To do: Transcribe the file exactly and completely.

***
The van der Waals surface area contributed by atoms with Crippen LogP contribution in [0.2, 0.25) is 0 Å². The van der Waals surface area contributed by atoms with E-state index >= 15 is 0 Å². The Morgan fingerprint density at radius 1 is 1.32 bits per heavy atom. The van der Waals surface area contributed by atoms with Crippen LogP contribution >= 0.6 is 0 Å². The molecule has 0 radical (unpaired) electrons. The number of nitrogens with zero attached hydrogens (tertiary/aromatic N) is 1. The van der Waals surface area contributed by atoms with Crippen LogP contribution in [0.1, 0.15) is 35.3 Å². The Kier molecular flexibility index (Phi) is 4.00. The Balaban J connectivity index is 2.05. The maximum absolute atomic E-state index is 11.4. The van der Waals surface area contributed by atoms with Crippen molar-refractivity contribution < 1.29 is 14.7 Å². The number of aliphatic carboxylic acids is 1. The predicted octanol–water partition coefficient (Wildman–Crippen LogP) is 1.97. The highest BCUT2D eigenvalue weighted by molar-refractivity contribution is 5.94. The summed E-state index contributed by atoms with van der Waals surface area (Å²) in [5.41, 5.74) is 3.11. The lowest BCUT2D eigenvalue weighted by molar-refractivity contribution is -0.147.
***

The van der Waals surface area contributed by atoms with Crippen LogP contribution in [0.2, 0.25) is 0 Å². The van der Waals surface area contributed by atoms with E-state index >= 15 is 0 Å². The Morgan fingerprint density at radius 1 is 1.32 bits per heavy atom. The van der Waals surface area contributed by atoms with Crippen LogP contribution >= 0.6 is 0 Å². The molecule has 0 radical (unpaired) electrons. The number of nitrogens with zero attached hydrogens (tertiary/aromatic N) is 1. The van der Waals surface area contributed by atoms with Crippen LogP contribution in [0.1, 0.15) is 35.3 Å². The Kier molecular flexibility index (Phi) is 4.00. The Balaban J connectivity index is 2.05. The maximum absolute atomic E-state index is 11.4. The van der Waals surface area contributed by atoms with Crippen molar-refractivity contribution < 1.29 is 14.7 Å². The number of aliphatic carboxylic acids is 1. The predicted octanol–water partition coefficient (Wildman–Crippen LogP) is 1.97. The highest BCUT2D eigenvalue weighted by molar-refractivity contribution is 5.94. The summed E-state index contributed by atoms with van der Waals surface area (Å²) in [5.41, 5.74) is 3.11. The lowest BCUT2D eigenvalue weighted by molar-refractivity contribution is -0.147.